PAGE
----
Playing Etiquette While Subbing


Q: While I am stoked that I have been asked, I am a wee bit apprehensive. I have been asked to be a substitute bassist for a classic rock cover and original band by the band leader. My current gig is as a bassist in a trio which plays punk and alternative originals. The slight apprehension comes from not knowing exactly “how” to do it so to speak. Does a substitute play it straight as written, that is to say, note for note nothing added nothing removed, or is it acceptable to add a little something here and there? Nothing crazy, nothing to embarrass the bandleader and the primary mates etc., but something just a little? This is the first time I have been asked and or offered such a position and I am completely stoked, just want to hold the pocket etc. and not disrespect the band, my position, and most importantly the band leader. Any advice and or sarcasm is appreciated. Thanks.

A: Congratulations on the gig!

Whenever I enter into a band with an already established repertoire, I always begin by playing it safe. I learn the tunes, paying special attention to any bass parts that seem to be built into the tune. I figure that if I can kick it off by literally being a solid replacement for what was already there, then I’m in a good place.

There is always room for interpretation and most bands appreciate tasteful personalization. It always depends on the band leader and what the intent of the band is, though. Take your time and feel out the vibe before you stretch too much. If’s it’s primarily a cover thing, I would try to cop the album bass lines, feel, tone, and vibe as much as possible. More often than not, the bandleader will say something like, “Man, that sounds great. Feel free to do your thing with it, though”. Once you hear that, have fun and explore your space in the music. Don’t force anything or try to be super impressive but, rather, play the music as you hear it. I’ll often ask the bandleader to let me know if they would prefer anything different or to feel free to guide me as to their preferences (often quite an appreciated sentiment by the band. Let them know that you wasn’t to crush the gig and give them what they want at the same time).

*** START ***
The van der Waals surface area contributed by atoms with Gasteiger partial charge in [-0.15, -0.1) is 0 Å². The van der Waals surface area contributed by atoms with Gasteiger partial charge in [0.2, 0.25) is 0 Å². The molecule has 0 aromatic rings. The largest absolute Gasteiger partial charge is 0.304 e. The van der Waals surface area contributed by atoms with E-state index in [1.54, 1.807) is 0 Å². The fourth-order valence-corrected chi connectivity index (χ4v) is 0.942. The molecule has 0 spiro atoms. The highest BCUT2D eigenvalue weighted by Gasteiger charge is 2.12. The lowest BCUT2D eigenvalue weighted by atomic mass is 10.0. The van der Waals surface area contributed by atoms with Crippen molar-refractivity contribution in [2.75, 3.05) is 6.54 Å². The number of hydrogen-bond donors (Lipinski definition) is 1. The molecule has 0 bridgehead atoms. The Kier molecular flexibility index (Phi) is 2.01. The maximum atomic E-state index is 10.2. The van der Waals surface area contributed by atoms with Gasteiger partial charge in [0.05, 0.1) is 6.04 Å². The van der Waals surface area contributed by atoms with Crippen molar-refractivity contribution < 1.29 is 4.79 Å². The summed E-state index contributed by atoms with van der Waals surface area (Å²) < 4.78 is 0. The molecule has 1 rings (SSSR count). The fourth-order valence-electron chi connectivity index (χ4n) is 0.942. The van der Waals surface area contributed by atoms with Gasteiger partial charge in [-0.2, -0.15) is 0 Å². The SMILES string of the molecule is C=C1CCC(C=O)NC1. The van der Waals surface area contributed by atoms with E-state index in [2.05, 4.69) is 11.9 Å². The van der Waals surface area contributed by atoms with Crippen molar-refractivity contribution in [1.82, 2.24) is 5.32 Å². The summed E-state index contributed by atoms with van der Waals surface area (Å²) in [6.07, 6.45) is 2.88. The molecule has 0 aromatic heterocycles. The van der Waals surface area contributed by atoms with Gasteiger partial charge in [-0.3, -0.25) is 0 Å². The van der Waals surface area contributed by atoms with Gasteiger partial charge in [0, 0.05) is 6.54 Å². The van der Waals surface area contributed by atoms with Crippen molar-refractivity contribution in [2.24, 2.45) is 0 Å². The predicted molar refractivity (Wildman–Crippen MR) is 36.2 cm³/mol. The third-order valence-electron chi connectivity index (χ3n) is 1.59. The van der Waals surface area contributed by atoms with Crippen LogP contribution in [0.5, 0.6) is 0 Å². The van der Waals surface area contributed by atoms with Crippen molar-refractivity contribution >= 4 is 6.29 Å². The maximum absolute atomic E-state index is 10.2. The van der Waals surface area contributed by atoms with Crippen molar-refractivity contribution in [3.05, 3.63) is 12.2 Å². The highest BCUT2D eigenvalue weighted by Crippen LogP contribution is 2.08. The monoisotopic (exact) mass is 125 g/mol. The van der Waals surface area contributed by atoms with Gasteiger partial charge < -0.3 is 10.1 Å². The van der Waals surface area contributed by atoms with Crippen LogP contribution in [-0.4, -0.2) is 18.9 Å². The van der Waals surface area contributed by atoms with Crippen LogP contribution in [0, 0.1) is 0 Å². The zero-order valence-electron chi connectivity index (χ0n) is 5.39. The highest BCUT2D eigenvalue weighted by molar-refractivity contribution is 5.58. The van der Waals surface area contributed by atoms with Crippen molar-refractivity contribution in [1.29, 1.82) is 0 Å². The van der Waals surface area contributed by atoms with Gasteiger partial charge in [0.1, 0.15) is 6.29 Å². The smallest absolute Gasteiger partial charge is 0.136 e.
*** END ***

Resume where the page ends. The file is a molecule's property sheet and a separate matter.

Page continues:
You’ll likely get a feel for how you will fit into the music pretty quickly. Because you’ll have done your homework, you should pretty quickly hear whether or not the other musicians are adhering to a strict representation of the albums or if they make allowances for being more ‘in the moment’ and interacting with each other, musically.

Don’t worry too much about it. Just do your homework, learn the material, make sure that you understand the sound and feel of what you will be playing and have fun with it! as long as it feels good and everybody is having fun, I can’t imagine anything but a happy bandleader and many more gigs to come.

Have a question for Damian Erskine? Send it to [email protected]. Check out Damian’s instructional books, Right Hand Drive and The Improviser’s Path.

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